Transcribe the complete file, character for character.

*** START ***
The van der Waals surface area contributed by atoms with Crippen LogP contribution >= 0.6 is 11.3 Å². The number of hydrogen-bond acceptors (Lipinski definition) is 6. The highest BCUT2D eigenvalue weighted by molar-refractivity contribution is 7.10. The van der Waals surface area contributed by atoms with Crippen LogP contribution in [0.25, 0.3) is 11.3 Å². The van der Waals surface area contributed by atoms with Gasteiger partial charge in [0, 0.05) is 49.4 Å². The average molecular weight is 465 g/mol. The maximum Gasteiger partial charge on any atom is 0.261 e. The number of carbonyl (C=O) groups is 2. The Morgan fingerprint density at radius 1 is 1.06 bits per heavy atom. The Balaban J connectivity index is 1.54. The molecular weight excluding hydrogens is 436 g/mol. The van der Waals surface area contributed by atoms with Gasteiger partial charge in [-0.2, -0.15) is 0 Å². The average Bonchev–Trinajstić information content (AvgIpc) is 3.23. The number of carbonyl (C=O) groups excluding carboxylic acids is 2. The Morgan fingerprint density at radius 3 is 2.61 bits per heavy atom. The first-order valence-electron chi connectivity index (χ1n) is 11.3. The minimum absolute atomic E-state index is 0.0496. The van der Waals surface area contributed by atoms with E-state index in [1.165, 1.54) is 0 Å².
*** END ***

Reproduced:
The van der Waals surface area contributed by atoms with Crippen LogP contribution >= 0.6 is 11.3 Å². The number of hydrogen-bond acceptors (Lipinski definition) is 6. The highest BCUT2D eigenvalue weighted by molar-refractivity contribution is 7.10. The van der Waals surface area contributed by atoms with Crippen LogP contribution in [0.25, 0.3) is 11.3 Å². The van der Waals surface area contributed by atoms with Gasteiger partial charge in [0, 0.05) is 49.4 Å². The average molecular weight is 465 g/mol. The maximum Gasteiger partial charge on any atom is 0.261 e. The number of carbonyl (C=O) groups is 2. The Morgan fingerprint density at radius 1 is 1.06 bits per heavy atom. The Balaban J connectivity index is 1.54. The molecular weight excluding hydrogens is 436 g/mol. The van der Waals surface area contributed by atoms with Gasteiger partial charge in [-0.2, -0.15) is 0 Å². The average Bonchev–Trinajstić information content (AvgIpc) is 3.23. The number of carbonyl (C=O) groups excluding carboxylic acids is 2. The Morgan fingerprint density at radius 3 is 2.61 bits per heavy atom. The first-order valence-electron chi connectivity index (χ1n) is 11.3. The minimum absolute atomic E-state index is 0.0496. The van der Waals surface area contributed by atoms with E-state index in [1.165, 1.54) is 0 Å².